We thought human rights were only trampled on in distant countries that we saw on the news. How many dictators had we heard invoking “emergency powers” to suppress dissension among their populaces?
It came a little closer after those Fijian coups. Our outrage and condemnation were strident, but we still sneaked off to the airport to make good our winter escape. And, as we lounged poolside, writing postcards to our friends and relatives who shivered at home, we couldn’t imagine our smiling, happy-go-lucky waiters and waitresses as an angry mob rampaging through the streets of Nadi or Suva.
Then Mother Nature delivered an unexpected gift to our government and their corporate allies to advance their agenda. Perhaps it was revenge for the callous, indifferent way we had been treating her.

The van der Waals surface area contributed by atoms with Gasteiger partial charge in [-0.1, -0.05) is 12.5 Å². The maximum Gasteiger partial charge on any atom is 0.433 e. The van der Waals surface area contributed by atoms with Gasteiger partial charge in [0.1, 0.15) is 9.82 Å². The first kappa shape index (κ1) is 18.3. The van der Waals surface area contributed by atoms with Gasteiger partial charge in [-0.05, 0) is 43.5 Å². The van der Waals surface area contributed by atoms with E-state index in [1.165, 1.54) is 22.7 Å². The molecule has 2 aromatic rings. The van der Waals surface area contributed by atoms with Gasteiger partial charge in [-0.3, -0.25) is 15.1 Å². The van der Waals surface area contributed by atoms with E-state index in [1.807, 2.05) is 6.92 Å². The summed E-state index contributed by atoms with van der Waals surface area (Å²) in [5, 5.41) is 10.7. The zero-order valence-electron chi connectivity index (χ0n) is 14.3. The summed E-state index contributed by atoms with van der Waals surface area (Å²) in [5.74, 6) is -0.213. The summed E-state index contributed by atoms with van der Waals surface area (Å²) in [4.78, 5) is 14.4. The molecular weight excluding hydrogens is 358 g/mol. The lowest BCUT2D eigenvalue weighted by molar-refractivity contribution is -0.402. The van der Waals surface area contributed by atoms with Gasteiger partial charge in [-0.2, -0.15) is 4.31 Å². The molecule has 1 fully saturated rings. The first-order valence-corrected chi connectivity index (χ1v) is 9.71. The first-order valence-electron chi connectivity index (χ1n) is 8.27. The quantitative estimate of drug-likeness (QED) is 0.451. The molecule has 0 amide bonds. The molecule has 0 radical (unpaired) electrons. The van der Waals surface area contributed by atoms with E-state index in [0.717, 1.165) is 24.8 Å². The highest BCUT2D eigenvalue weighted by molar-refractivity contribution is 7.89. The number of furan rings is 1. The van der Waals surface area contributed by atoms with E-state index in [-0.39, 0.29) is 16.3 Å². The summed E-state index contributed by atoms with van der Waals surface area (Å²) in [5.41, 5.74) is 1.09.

A powerful, destructive earthquake in a major city gave the government the opportunity to enact special legislation. In the immediate aftermath of this disaster, this seemed a reasonable, even sensible, thing to do.
But, as time wore on, the beast revealed more of its claws. The wishes of the people were ignored or trampled on. Our political masters urged us to put our faith in “the Market”.
   The mythical Market failed to deliver and some people who’d lost their homes were forced to sleep in their cars.
No one knows if the politicians were blinded by ideology or had their palms greased, but they handed power to large multinationals. Then we were done for.
We’d had the fight ground out of us. When they closed the schools and transported our children to labour camps, we put up very little resistance.

POET'S NOTE: Okay, okay, last flash fiction and then I'll go back to poetry. I promise.